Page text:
Yellowstone National Park's remote beauty is awe-inspiring; high alpine lakes, lush meadows, wildflowers, and fat trout all make escaping into these areas a backpacker's dream! If you're new to backpacking or have limited time, there are plenty of overnight options. We've listed a few of our favorites to get you started. After all, even just a little time in the woods is invigorating!
Pebble Creek is a great hike for beginners, or those looking for a leisurely pace. The trailhead is close to the Northeast Entrance, just outside of Cooke City, Montana, a 3-hour drive from Bozeman. The 11.7 miles of trail is mainly downhill, aside for a short climb on the first hill, Warm Creek Pass. You'll meander along and cross Pebble Creek four times. Keep track of the runoff, you don't want to go too soon, but the fishing is great when the stream is full. Cooke City and Silver Gate, Montana are quintessential mountain towns and well worth a stay. You'll find yourself tucked into the mountains, enjoying good food and great conversation!
Yellowstone Lake to Heart Lake
For those wanting to push it a bit, Yellowstone lake to Heart Lake is a favorite of those who love to fish. The trail is almost 50 miles long, with angling opportunities all along the way. Even though it's a longer hike, it only has a 270-foot elevation change, so spreading it out over a few days gives you plenty of time on the water. Keep in mind; this trail is closed until July 1 for bear management regulations. The West Entrance in West Yellowstone is 90 miles from Bozeman. However, park traffic can be heavy during the summer months, so check with ranger stations beforehand to estimate your drive time from West Yellowstone to the Nine Mile Trailhead.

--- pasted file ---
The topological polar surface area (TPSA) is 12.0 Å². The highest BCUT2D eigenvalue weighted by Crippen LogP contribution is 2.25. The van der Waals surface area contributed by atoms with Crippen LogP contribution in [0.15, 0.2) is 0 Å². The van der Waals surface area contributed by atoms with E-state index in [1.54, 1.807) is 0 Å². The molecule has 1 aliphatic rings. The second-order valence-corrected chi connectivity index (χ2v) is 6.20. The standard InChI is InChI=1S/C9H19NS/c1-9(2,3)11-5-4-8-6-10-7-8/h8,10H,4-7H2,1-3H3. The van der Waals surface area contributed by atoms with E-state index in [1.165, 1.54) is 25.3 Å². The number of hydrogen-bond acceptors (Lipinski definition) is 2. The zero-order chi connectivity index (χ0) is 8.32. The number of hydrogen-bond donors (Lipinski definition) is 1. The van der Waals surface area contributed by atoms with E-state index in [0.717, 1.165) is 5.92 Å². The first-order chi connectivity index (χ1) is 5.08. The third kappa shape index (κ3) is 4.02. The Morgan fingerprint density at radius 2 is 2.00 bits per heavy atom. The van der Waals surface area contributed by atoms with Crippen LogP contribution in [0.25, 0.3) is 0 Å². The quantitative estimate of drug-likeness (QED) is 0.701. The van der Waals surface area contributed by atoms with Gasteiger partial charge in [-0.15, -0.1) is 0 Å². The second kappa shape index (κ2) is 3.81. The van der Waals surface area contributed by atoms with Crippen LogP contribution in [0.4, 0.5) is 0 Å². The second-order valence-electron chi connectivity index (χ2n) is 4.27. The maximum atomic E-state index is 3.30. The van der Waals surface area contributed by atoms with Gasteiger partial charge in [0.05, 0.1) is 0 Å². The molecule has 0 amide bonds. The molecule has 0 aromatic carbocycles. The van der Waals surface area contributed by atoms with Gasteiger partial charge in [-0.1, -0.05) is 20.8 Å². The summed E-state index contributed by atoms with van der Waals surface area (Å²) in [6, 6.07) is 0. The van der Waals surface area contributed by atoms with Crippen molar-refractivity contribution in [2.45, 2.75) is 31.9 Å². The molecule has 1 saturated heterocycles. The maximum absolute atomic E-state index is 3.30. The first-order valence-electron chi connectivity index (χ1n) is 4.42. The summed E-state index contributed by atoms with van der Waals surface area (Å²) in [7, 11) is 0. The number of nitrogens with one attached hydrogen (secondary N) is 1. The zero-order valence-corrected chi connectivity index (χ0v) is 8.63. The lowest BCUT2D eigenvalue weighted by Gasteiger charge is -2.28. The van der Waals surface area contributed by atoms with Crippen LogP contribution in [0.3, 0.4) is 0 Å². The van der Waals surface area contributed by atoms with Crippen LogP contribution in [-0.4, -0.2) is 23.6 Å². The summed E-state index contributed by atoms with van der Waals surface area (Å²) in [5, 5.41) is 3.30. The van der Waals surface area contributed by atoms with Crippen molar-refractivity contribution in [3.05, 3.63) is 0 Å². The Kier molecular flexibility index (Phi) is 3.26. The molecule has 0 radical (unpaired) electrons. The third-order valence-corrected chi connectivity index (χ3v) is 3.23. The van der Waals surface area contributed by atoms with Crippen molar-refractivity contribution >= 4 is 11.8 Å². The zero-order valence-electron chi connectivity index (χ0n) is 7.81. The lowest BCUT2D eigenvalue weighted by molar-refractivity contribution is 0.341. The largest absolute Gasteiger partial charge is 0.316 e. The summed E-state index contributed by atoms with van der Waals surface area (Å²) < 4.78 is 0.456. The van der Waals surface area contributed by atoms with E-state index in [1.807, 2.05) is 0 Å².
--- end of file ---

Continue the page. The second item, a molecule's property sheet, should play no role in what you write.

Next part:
Bechler Short Loop
A pared-back version of the Bechler River Trail, this nice 7.6-mile loop is a lovely hike through sprawling meadows and rich forests, which escaped the 1988 fires. This is a wet part of the Park, so don't plan to go until mid-July through September when the runoff diminishes, and the mosquitos aren't out in full force. Once you get your bearings, you may want to come back and do the whole 29.5-mile shuttle. There is exceptional fishing and a hot springs similar to the Boiling River, where the hot water mixes with the cold river to create a temperature that you can soak in. From West Yellowstone, take Cave Falls Road to the Bechler Ranger Station.
Backpacking Basics for Yellowstone National Park
There are 300 designated backcountry campsites in Yellowstone. Many of these are above 7,000 feet in elevation, which means oxygen levels are low. If you aren't used to it, it's wise to spend a day or two acclimating. When hiking, don't push yourself too hard, and be sure to stay hydrated!
The sun is intense at these elevations, so be sure to bring lots of sun cover, sunscreen, hat, long sleeves, and pants. Some people even use a buff to cover their face and neck when it's especially hot out.
Yellowstone is bear country. While bears would generally prefer to stay away from you, always carry bear spray and review how to use it before leaving. The National Park Service has a great instructional video, watch it here. Food must be stored in bear-resistant food containers and hung 15-20 feet off the ground and well away from your tent. Never keep food inside your tent and don't sleep in the same clothes that you cooked in. Be sure to read up on bear safety before you go.
Keep in mind that backcountry permits are required for overnight camping, so be sure to review the process and deadlines to obtain a permit.
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